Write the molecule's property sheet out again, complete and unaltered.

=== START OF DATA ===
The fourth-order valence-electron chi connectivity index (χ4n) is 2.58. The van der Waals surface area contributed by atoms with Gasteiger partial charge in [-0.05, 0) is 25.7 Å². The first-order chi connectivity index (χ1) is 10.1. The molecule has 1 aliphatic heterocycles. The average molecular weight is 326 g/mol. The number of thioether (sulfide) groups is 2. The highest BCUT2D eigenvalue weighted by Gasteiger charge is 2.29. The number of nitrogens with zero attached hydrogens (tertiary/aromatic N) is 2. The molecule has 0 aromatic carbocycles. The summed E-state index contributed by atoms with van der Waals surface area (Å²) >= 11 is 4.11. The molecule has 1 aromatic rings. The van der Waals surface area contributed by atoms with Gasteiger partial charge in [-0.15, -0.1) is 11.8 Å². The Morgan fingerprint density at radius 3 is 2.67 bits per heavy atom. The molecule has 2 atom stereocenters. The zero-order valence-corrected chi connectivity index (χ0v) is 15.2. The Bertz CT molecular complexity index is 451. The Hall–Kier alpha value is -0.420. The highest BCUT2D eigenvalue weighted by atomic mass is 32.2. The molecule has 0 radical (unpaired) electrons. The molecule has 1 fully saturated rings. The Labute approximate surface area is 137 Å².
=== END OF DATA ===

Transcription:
The fourth-order valence-electron chi connectivity index (χ4n) is 2.58. The van der Waals surface area contributed by atoms with Gasteiger partial charge in [-0.05, 0) is 25.7 Å². The first-order chi connectivity index (χ1) is 10.1. The molecule has 1 aliphatic heterocycles. The average molecular weight is 326 g/mol. The number of thioether (sulfide) groups is 2. The highest BCUT2D eigenvalue weighted by Gasteiger charge is 2.29. The number of nitrogens with zero attached hydrogens (tertiary/aromatic N) is 2. The molecule has 0 aromatic carbocycles. The summed E-state index contributed by atoms with van der Waals surface area (Å²) >= 11 is 4.11. The molecule has 1 aromatic rings. The van der Waals surface area contributed by atoms with Gasteiger partial charge in [-0.15, -0.1) is 11.8 Å². The Morgan fingerprint density at radius 3 is 2.67 bits per heavy atom. The molecule has 2 atom stereocenters. The zero-order valence-corrected chi connectivity index (χ0v) is 15.2. The Bertz CT molecular complexity index is 451. The Hall–Kier alpha value is -0.420. The highest BCUT2D eigenvalue weighted by atomic mass is 32.2. The molecule has 0 radical (unpaired) electrons. The molecule has 1 fully saturated rings. The Labute approximate surface area is 137 Å².